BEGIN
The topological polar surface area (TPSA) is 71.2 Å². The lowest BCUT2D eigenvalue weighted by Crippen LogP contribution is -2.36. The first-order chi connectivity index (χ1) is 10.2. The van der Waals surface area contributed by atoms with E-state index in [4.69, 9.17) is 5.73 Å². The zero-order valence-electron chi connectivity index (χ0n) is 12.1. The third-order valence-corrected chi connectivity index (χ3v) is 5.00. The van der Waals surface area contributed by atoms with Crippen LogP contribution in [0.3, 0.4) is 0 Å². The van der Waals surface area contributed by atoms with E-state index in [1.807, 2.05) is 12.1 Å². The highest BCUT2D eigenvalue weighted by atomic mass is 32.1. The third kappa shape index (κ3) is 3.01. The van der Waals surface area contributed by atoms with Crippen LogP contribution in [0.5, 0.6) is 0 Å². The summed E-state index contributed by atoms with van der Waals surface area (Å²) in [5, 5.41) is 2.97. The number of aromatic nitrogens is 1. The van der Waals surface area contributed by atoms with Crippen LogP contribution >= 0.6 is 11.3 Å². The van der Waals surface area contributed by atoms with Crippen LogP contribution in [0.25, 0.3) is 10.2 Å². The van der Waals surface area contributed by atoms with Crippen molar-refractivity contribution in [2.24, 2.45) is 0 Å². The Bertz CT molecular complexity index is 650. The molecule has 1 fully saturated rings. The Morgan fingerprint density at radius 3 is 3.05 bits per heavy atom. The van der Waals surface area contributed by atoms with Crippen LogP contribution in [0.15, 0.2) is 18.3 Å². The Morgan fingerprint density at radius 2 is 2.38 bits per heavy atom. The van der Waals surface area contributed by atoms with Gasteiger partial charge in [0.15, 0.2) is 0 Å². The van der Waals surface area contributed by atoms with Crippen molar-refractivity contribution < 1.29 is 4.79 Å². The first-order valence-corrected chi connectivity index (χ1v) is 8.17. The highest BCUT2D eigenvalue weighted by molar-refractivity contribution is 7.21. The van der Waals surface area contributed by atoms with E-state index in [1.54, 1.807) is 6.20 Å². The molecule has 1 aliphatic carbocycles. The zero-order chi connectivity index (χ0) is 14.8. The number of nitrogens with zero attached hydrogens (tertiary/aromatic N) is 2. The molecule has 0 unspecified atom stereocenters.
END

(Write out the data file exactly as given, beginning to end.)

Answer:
The topological polar surface area (TPSA) is 71.2 Å². The lowest BCUT2D eigenvalue weighted by Crippen LogP contribution is -2.36. The first-order chi connectivity index (χ1) is 10.2. The van der Waals surface area contributed by atoms with E-state index in [4.69, 9.17) is 5.73 Å². The zero-order valence-electron chi connectivity index (χ0n) is 12.1. The third-order valence-corrected chi connectivity index (χ3v) is 5.00. The van der Waals surface area contributed by atoms with Crippen LogP contribution in [0.3, 0.4) is 0 Å². The van der Waals surface area contributed by atoms with E-state index in [1.807, 2.05) is 12.1 Å². The highest BCUT2D eigenvalue weighted by atomic mass is 32.1. The third kappa shape index (κ3) is 3.01. The van der Waals surface area contributed by atoms with Crippen LogP contribution in [0.5, 0.6) is 0 Å². The summed E-state index contributed by atoms with van der Waals surface area (Å²) in [5, 5.41) is 2.97. The number of aromatic nitrogens is 1. The van der Waals surface area contributed by atoms with Crippen LogP contribution >= 0.6 is 11.3 Å². The van der Waals surface area contributed by atoms with Crippen LogP contribution in [0.25, 0.3) is 10.2 Å². The van der Waals surface area contributed by atoms with Crippen molar-refractivity contribution in [2.24, 2.45) is 0 Å². The Bertz CT molecular complexity index is 650. The molecule has 1 fully saturated rings. The Morgan fingerprint density at radius 3 is 3.05 bits per heavy atom. The van der Waals surface area contributed by atoms with Crippen LogP contribution in [0.15, 0.2) is 18.3 Å². The Morgan fingerprint density at radius 2 is 2.38 bits per heavy atom. The van der Waals surface area contributed by atoms with Gasteiger partial charge in [0.15, 0.2) is 0 Å². The van der Waals surface area contributed by atoms with Crippen molar-refractivity contribution < 1.29 is 4.79 Å². The first-order valence-corrected chi connectivity index (χ1v) is 8.17. The highest BCUT2D eigenvalue weighted by molar-refractivity contribution is 7.21. The van der Waals surface area contributed by atoms with E-state index in [1.54, 1.807) is 6.20 Å². The molecule has 1 aliphatic carbocycles. The zero-order chi connectivity index (χ0) is 14.8. The number of nitrogens with zero attached hydrogens (tertiary/aromatic N) is 2. The molecule has 0 unspecified atom stereocenters.